A number of weapons discarded by the fleeing ambushers were also found on the scene. The official version of events reported the number of ambushers to have been twenty, but people in the vicinity judged them to have been five to seven based on the noise of the guns heard.
The local mood was described by the Carlow Nationalist as having been one of consternation, as well it might. Shortly afterwards, a group of ten men, undoubtedly of the Crown forces, with their faces hidden under capes, descended on Barrowhouse, interrogating members of the Lynch family as to the identities of the ambush party, before burning down their home along with a Sinn Féin hall. That another Crown patrol would arrive later to ask for descriptions of the men involved would suggest that it had been an unauthorised action, unlike the one in Tullow the year before, where the DI displayed a marked disinterest in investigating.
The bodies of Lacey and Connor were released to their families for burial, leading the Nationalist to comment on the coincidences of two men who had been of the same age (26) and born on the same day, baptised on the same day, killed on the same day and were finally to be buried on the same day. The 5th battalion may have previously won praise for its honorary police work, but as a guerrilla force it had been a miserable failure.
Both the formation of the flying column and the ambush on a decently-sized RIC patrol were risky gambits by the Brigade which showed an increasing confidence and a desire to accomplish as much as possible. However, their failures showed the dangers of pitting enthusiastic amateurs against trained soldiers, with the price paid in blood and lost weaponry.
More successful for the Brigade were its lower-level forms of harassment. Blocking roads by felling trees across the road or damaging bridges was ideal in that it disrupted enemy patrols while avoiding dangerous contact with them. The men of the 3rd battalion were proficient at this type of work, managing one or two blockages a week, after learning when and where a Crown patrol was due to come by to maximise the frustration. Such activities were not always without consequences – the destruction of the bridge at Rathmore led to a big round-up and the arrest of a company captain – but it was preferable to the death or injury that a more direct form of warfare risked.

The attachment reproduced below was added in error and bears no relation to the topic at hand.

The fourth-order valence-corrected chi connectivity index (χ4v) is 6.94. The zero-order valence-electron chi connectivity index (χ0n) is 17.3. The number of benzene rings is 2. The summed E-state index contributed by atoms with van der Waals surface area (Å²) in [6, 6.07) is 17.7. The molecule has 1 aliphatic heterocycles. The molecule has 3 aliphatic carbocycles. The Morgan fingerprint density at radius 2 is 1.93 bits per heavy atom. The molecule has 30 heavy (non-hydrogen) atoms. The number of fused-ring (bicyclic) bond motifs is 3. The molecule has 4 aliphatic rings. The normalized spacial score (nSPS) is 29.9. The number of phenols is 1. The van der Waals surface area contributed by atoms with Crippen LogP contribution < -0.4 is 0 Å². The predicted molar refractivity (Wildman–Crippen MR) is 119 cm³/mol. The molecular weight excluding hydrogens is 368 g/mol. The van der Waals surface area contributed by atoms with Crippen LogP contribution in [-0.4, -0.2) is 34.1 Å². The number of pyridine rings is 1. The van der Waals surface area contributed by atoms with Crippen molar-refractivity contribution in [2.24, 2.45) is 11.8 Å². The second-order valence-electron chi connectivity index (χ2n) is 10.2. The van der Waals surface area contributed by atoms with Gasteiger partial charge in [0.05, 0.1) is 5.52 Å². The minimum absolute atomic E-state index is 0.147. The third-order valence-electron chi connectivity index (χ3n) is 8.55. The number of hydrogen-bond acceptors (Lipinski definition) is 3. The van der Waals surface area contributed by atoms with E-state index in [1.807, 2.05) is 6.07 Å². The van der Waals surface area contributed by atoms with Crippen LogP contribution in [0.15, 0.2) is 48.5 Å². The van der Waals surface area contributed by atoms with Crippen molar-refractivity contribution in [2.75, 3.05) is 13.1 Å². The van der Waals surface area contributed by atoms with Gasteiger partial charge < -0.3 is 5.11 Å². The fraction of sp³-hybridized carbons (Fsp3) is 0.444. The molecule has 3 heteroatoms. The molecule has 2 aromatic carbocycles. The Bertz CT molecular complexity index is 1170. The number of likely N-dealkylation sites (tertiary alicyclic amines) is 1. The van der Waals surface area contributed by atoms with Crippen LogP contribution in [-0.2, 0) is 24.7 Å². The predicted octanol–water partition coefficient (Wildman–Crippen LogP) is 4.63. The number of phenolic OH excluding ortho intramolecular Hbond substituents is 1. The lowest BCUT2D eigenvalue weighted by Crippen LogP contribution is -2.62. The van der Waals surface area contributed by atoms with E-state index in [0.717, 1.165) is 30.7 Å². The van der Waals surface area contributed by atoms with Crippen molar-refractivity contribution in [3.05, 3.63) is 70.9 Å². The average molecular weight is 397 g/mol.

Raids on mail trains or postmen during their rounds occurred throughout the early months of 1921 and up to the Truce, with authorities seemingly helpless to stop it. Such raids were done to check for any letters reporting to the RIC, with the bonus of police codes being found from one robbery. Often the mail would simply not be returned; in other cases, the letters would be returned after certain parts had been censored and marked ‘passed by the IRA’, helping to reinforce the sense that the guerrillas were one step ahead of anyone, whether the authorities or the public.
The RIC barracks remained a presence as long as their garrisons did. Outside their walls the Carlow Volunteers could be brazen, such as when a military truck waiting outside Carlow Barracks was hijacked and found burnt elsewhere. But while attacks were planned on various barracks, none were carried out. Considering the past times the Brigade had bitten off more than it could chew, that was probably just as well for it.
Attacks on RIC personnel continued, preferably if they could be caught alone and by surprise. Even so, the targets had an inconvenient tendency to shoot back.
Sergeant Boyle was shot on the 23rd of March, 1921, while riding his bicycle back to Carlow Barracks from his residence in Graiguecullen. Boyle was hit twice, high in the back and in his left jaw under the eye, and while Kane believed that it was the wearing of a chain waistcoat that saved Boyle’s life, this armour obviously would have done nothing about the latter injury.
The wounded Boyle was able to fire back, driving off his attackers, and upon being found by sympathetic passer-bys, was transferred to Dublin Military Hospital where, so the Nationalist assured its readers, he had “every hope of a speedy recovery.” Sergeant Boyle was still alive by the time Kane submitted his BMH Statement in 1957, a tribute to either the skills of the Military Hospital doctors, the precaution of a chain waistcoat or the hardiness of Boyle.
A month later, thirty-year old Constable James Duffy, a Black-and-Tan, was walking with a friend, Harry James, when they were ambushed by three gunmen who had been waiting in a hedge. Two of them fired at Duffy, indicating that he was the primary target despite him being dressed in civilian attire, while the other fired at James, who fled despite receiving two wounds on his shoulder and hip. Duffy’s body was found to have been ridden with bullets, including one that had been fired under the chin at close-range, his assassins having left nothing to chance.
A son of a well-known horse-dealer, Duffy had served four years in the Royal Garrison Artillery in the First World War for which he had been decorated. The shooting occurred in the territory of the 1st battalion, during the time when the flying column was encamped in the same area, so the attack can be attributed to either of these two groups.
According to Kane, Duffy was shot because he was investigating the area, using James as his spy, while the fact that the two men had been returning from a pub when attacked would suggest that the relationship between the two was a social one – two ideas that are, of course, not mutually exclusive.